Further east still, the Great Lakes are presented in an embryonic form. The lakes Michigan and Superior extend westward indefinitely suggesting that they may in fact connect to the unexplored Pacific Northwest coast. Of the five lakes, only Lake Erie is unnamed - though it is repressed with a close approximation to accuracy. On the eastern Seaboard New York or New Amsterdam, is presented as an island well offshore. Plymouth and St. Augustine are also identified.
Nicolas Sanson issued this map to accompany his 1662 atlas of America entitled L'Amerique en Plusieurs Cartes
. This map is known in six states, of which the present example corresponds to Burden's second. It was engraved by Abraham Peyrounin.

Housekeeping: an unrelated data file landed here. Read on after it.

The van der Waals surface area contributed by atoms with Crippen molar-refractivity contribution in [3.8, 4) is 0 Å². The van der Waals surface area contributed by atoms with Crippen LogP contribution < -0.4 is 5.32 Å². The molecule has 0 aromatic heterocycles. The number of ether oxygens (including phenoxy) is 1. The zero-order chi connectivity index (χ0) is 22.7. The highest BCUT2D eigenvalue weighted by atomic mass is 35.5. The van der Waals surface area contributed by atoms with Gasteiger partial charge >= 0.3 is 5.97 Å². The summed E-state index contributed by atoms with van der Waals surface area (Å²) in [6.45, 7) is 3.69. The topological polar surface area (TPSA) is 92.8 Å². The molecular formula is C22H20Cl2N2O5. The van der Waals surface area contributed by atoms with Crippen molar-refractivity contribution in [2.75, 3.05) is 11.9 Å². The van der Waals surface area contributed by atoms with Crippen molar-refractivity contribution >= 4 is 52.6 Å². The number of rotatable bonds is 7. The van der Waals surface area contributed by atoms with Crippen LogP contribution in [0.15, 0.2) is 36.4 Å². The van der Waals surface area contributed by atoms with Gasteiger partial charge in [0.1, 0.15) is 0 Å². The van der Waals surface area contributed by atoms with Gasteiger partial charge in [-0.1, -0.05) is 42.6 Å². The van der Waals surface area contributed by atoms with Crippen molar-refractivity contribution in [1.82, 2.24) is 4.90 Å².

Nicholas Sanson (1600 - 1667) and his descendants were the most influential French cartographers of the 17th century and laid the groundwork for the Golden Age of French Cartography. Sanson started his career as a historian where, it is said, he turned to cartography as a way to illustrate his historical studies. In the course of his research some of his fine maps came to the attention of King Louis XIII who, admiring the quality of his work, appointed Sanson Geographe Ordinaire du Roi. Sanson's duties in this coveted position included advising the king on matters of geography and compiling the royal cartographic archive. In 1644 he partnered with Pierre Mariette, an established print dealer and engraver, whose business savvy and ready capital enabled Sanson to publish an enormous quantity of maps. Sanson's corpus of some three hundred maps initiated the golden age of French mapmaking and he is considered the 'Father of French Cartography.' His work is distinguished as being the first of the 'Positivist Cartographers,' a primarily French school of cartography that valued scientific observation over historical cartographic conventions. The practice result of the is less embellishment of geographical imagery, as was common in the Dutch Golden Age maps of the 16th century, in favor of conventionalized cartographic representational modes. Sanson is most admired for his construction of the magnificent atlas Cartes Generales de Toutes les Parties du Monde. Sanson's maps of North America, Amerique Septentrionale (1650), Le Nouveau Mexique et La Floride (1656), and La Canada ou Nouvelle France (1656) are exceptionally notable for their important contributions to the cartographic perceptions of the New World. Both maps utilize the discoveries of important French missionaries and are among the first published maps to show the Great Lakes in recognizable form. Sanson was also an active proponent of the insular California theory, wherein it was speculated that California was an island rather than a peninsula. After his death, Sanson's maps were frequently republished, without updates, by his sons, Guillaume (? - 1703) and Adrien Sanson (? - 1708). Even so, Sanson's true cartographic legacy as a 'positivist geographer' was carried on by others, including Alexis-Hubert Jaillot, Guillaume De L'Isle, Gilles Robert de Vaugondy, and Pierre Duval.